"On a sunny day, the sun could provide all the power necessary with perhaps a capacitor to serve as a battery in case of a cloud" Hmm, I seriously doubt that. Granted I am not the world expert in solar power, but I know they are not that efficient. I do have a lot of experience in RC helicopters though. I can tell you that I only get about 10 min out of my 1300 mA LiPo battery flying my smallest Heli around and that provides a TON more power than any solar cell can. The wings on something so small would need to move extremely fast to keep on course and air born, thus it would require something hi current. Solar does not have this. Ok, lasers maybe...but whats the point? You have to have LOS with the laser so when you lave LOS to your target anyhow...just take a look yourself with some binocs ;)

Re:Doubt it (1)

0111 1110 (518466) | about 7 years ago | (#20939187)

unless you recharged the battery with a microwave beam, or with a laser, or used a nuclear power source like betavoltaics, RTGs, or thermoelectric radioisotope generators. All in all it does seem rather unlikely. In any case you wouldn't have enough energy density to fly continuously. You would have to land somewhere and rest/recharge after, say, 5 minutes of flying time.

Oblig. (5, Funny)

Anonymous Coward | about 7 years ago | (#20938921)

It's not a bug, it's a feature!

Orly? (2)

Drakin020 (980931) | about 7 years ago | (#20938943)

Only the FBI said through a spokesman: "We don't have anything like that."
*whew* We'll thats good. Nothing to see here folks move along. Why would the FBI ever hide something from us.

Doubtful, but if it *is* true . . . (1)

Orange Crush (934731) | about 7 years ago | (#20938955)

. . . then I'd be seriously upset with the government for holding back such a revolutionary energy storage technology, yet impressed they're able to keep it away from the general market where it would be worth trillions.

As I've said before, building a robotic insect with cameras, transmitters, and capable of flight is well within our technical capabilities. Stuffing in a battery with enough juice to make it at all useful is not.

Re:Doubtful, but if it *is* true . . . (1)

TheNetAvenger (624455) | about 7 years ago | (#20939397)

Just a small step up in photovoltaics would make this very possible. A jump from about 15-20% to 30-40% efficiency would make technology like this easily viable.

Huge issues.. (5, Interesting)

foodnugget (663749) | about 7 years ago | (#20938961)

Sure, the gov't has limitless budget/captive genius scientists, etc... but really.. the technical hurdles to such a product are enormous... for starters....

Batteries - this would be very difficult to make work for a long time when it has to fly by way of flapping wings!
Control system - Airplanes are *relatively* easy to make a control system for, because they're well studied and time tested(and even this is hard and requires pounds upon pounds of circuitry (yes, the redundancy isn't necessary for a spy bug, but even the smallest processors/accelerometers/gyroscopes weigh more than a fsking bug!). A robot with flapping wings we don't understand well on the original nature-made product? not happening yet!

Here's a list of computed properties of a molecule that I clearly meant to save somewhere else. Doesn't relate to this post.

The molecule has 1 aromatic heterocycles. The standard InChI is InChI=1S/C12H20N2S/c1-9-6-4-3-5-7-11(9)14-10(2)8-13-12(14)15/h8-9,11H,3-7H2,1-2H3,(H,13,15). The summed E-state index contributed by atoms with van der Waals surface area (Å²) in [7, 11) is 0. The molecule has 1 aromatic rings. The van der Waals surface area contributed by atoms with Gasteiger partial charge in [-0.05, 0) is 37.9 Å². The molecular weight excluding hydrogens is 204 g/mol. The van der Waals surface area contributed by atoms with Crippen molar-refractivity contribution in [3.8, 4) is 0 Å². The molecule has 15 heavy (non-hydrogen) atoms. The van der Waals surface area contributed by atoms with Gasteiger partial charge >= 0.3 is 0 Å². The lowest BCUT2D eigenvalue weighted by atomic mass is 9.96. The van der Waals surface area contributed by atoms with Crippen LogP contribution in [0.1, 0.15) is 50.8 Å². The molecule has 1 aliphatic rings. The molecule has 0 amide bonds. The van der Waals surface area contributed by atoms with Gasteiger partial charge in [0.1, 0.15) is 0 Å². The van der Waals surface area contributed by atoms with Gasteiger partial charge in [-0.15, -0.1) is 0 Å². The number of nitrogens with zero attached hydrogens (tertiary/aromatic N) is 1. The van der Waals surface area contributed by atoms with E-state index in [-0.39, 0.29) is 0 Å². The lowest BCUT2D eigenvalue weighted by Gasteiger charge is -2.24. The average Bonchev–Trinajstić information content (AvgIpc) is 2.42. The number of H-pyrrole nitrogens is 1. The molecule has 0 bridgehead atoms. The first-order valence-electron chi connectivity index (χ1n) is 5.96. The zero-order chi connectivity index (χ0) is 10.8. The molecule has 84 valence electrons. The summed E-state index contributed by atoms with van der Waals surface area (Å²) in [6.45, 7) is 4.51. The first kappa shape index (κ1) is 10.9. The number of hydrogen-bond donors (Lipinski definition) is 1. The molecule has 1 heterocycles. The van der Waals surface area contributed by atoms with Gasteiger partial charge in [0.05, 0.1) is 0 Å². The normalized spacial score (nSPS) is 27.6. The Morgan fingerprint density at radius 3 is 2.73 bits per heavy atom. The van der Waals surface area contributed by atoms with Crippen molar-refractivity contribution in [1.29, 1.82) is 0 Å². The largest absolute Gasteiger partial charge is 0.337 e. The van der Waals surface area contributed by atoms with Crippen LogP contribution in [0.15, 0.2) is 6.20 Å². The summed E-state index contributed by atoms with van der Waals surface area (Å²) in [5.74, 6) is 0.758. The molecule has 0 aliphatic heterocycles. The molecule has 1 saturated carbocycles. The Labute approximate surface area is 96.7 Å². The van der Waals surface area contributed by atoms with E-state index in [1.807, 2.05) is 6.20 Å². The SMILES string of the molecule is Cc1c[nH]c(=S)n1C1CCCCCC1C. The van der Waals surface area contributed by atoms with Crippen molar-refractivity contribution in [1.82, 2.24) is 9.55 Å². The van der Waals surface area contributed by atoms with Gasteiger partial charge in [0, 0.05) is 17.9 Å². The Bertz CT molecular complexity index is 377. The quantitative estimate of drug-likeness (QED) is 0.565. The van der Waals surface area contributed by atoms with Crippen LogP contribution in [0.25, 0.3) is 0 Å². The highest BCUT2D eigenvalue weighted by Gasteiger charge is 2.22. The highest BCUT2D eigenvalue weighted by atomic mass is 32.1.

Reproducing a convincing style of flight
When someone caught/"killed" one, the jig would be up!

What's much more likely is if your "men in black" were to use the hundreds of *readily available* security cameras mounted.... everywhere....

Besides, if it is a protest, what are you hiding? You are OUTSIDE. You are making your desires VISIBLE for the reason of convincing others to take them! you are not in a back room being all clandestine. You want people to see you!

Re:Huge issues.. (1)

Junior J. Junior III (192702) | about 7 years ago | (#20939125)

Good points. While camouflaging a robot to mimic a real life form might have certain advantages, it's got a number of design problems that for all we know have been solved by advanced defense projects, but probably aren't. Something the size of fleas might be more attractive if they ever become feasible, which would be less likely to be noticed and wouldn't really rely on mimicry to remain unnoticed. And you're right, there are other, better, cheaper ways to do spying and surveillance.

Regarding your point about visibility, at protests, the protesters want the CROWD to be highly visible. They probably want to remain relatively anonymous, so as to remain protected against illegal reprisals. This sort of surveillance makes it possible for oppressive governments to create lists of names and do all kinds of dirty things to them in order to quash dissent and subvert democracy. It's unsettling.

Power (1)

camperdave (969942) | about 7 years ago | (#20939287)